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String str="123456.7855456677";
ParsePosition parsePosition = new ParsePosition(0);
NumberFormat numberFormat=new DecimalFormat();
Number number=numberFormat.parse(str, parsePosition);

if(parsePosition.getIndex()!=str.length())
{
    throw new IllegalArgumentException();
}

numberFormat.setMaximumFractionDigits(2);
numberFormat.setRoundingMode(RoundingMode.HALF_UP);
double value=Double.parseDouble(numberFormat.format(number));
System.out.println(value);

The value of the String type variable str in this segment of code can be any dynamic value, assuming a user is free to input any string.

The Double.parseDouble() method on the second last line causes the java.lang.NumberFormatException to be thrown.

Removing the line numberFormat.setMaximumFractionDigits(2); and setting a RegEx to the overloaded constructor of the DecimalFormat class instead as usual like,

NumberFormat numberFormat=new DecimalFormat("#.##");

suppresses the exception.

So, why doesn't it work otherwise?

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2 Answers 2

up vote 4 down vote accepted

If you can debug the code then check out put of this line numberFormat.format(number) it gives a number containing a comma that might becoming reason for exception, check this 123,456.79 and this comma should not be there... hope this will help.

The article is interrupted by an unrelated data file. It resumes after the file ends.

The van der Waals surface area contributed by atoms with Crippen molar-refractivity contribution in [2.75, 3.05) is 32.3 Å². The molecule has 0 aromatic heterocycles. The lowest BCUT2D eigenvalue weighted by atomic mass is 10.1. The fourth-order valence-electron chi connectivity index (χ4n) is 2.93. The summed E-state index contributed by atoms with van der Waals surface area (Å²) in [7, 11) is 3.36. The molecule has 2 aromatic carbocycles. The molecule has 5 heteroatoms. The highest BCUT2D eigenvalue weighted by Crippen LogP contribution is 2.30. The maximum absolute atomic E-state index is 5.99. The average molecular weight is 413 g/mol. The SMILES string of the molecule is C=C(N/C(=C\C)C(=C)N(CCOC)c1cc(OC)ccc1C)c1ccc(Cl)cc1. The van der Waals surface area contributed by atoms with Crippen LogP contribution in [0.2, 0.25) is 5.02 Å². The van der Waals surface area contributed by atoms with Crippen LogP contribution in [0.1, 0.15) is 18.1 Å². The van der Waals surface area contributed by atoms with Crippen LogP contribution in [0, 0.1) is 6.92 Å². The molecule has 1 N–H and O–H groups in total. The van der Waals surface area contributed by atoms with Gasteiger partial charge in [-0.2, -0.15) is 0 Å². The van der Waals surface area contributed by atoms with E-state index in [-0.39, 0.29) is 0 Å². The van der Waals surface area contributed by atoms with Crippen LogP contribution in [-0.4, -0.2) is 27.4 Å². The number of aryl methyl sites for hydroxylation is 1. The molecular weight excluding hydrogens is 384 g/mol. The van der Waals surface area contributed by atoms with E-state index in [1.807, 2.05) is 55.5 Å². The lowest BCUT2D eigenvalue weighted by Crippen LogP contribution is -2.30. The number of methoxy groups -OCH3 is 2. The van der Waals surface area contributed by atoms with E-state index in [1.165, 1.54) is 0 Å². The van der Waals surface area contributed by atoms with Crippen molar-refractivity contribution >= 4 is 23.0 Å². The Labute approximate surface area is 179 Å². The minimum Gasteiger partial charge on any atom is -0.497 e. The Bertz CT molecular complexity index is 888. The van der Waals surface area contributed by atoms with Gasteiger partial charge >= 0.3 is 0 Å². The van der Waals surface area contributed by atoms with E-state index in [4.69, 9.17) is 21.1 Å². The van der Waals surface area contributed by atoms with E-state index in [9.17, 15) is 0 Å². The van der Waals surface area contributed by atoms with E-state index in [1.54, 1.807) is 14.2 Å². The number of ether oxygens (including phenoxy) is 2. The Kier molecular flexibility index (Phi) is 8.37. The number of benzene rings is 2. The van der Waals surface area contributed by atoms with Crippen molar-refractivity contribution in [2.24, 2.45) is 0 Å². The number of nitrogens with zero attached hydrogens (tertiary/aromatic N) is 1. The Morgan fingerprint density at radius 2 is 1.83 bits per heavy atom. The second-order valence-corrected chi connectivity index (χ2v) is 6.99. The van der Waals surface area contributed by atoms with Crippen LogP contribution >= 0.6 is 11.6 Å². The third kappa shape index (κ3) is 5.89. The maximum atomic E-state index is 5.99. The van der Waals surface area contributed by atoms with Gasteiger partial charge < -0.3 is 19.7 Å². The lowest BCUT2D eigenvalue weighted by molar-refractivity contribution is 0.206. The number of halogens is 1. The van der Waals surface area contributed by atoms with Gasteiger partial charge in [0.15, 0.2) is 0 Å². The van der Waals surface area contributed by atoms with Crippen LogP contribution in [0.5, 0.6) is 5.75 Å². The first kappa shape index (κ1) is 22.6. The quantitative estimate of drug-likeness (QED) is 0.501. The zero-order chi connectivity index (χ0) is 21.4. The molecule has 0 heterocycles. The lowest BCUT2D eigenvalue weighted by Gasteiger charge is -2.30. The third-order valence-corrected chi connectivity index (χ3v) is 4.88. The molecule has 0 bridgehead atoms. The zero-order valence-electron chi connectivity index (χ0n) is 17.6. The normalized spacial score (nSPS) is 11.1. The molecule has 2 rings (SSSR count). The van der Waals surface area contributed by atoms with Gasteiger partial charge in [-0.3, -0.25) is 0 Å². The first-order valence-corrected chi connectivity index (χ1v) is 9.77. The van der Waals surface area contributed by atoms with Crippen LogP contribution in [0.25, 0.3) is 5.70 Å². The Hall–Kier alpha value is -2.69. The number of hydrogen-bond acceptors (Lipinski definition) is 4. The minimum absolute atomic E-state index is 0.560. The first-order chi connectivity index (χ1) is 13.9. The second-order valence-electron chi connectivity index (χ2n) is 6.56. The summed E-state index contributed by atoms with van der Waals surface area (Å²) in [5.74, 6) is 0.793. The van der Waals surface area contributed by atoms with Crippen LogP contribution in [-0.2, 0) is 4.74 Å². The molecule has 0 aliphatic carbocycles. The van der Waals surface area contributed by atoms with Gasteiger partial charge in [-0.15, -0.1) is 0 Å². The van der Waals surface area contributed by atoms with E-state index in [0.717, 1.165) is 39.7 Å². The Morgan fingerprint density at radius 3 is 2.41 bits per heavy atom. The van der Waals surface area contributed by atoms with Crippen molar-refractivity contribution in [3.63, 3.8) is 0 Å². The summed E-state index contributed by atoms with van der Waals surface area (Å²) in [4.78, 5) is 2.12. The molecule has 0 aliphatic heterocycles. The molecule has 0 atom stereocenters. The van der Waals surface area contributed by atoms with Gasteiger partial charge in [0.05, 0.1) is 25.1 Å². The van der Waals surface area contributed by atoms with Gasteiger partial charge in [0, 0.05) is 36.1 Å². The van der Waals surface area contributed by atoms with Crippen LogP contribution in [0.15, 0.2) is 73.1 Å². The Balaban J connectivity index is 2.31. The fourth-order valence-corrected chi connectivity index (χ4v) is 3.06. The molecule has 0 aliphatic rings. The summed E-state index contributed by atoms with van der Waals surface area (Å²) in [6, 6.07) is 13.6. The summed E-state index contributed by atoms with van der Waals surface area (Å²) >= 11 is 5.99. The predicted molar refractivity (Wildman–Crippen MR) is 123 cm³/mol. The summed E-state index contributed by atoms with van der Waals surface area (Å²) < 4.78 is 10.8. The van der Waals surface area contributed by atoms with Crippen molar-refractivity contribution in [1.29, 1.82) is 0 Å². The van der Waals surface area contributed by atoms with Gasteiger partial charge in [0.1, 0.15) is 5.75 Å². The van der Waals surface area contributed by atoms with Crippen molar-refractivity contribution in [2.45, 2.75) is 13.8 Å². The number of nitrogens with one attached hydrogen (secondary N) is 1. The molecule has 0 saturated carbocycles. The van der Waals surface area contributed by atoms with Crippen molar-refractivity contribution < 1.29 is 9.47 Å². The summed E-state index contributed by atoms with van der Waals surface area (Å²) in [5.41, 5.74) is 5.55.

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The input string is however 123456.7855456677. –  Tiny Feb 11 '13 at 9:14
1  
The input string is numberFormat.format(number) –  Christophe Roussy Feb 11 '13 at 9:15
    
The original string 123456.7855456677 held by the String type variable str is represented as Number before parsing it to Double. –  Tiny Feb 11 '13 at 9:17
2  
While scanning through the list of methods available in the NumberFormat class, I could see, it has to do something with grouping in a number, a number is by default represented in a group like 111,222,333. I have used numberFormat.setGroupingUsed(false); and the exception disappeared. –  Tiny Feb 11 '13 at 9:33
    
@Tiny +1 for a good question and nice comment... :) –  zzzz Feb 11 '13 at 9:40

Exception in thread "main" java.lang.NumberFormatException: For input string: "123,456.79" You cannot have a comma inside the string representation of double numbers.

share|improve this answer
    
The input string is however 123456.7855456677. –  Tiny Feb 11 '13 at 9:15
1  
No the input of the Double.parseDouble function is the result of numberFormat.format(number) which is 123,456.79, which contains a comma and causes the exception –  Christophe Roussy Feb 11 '13 at 9:17

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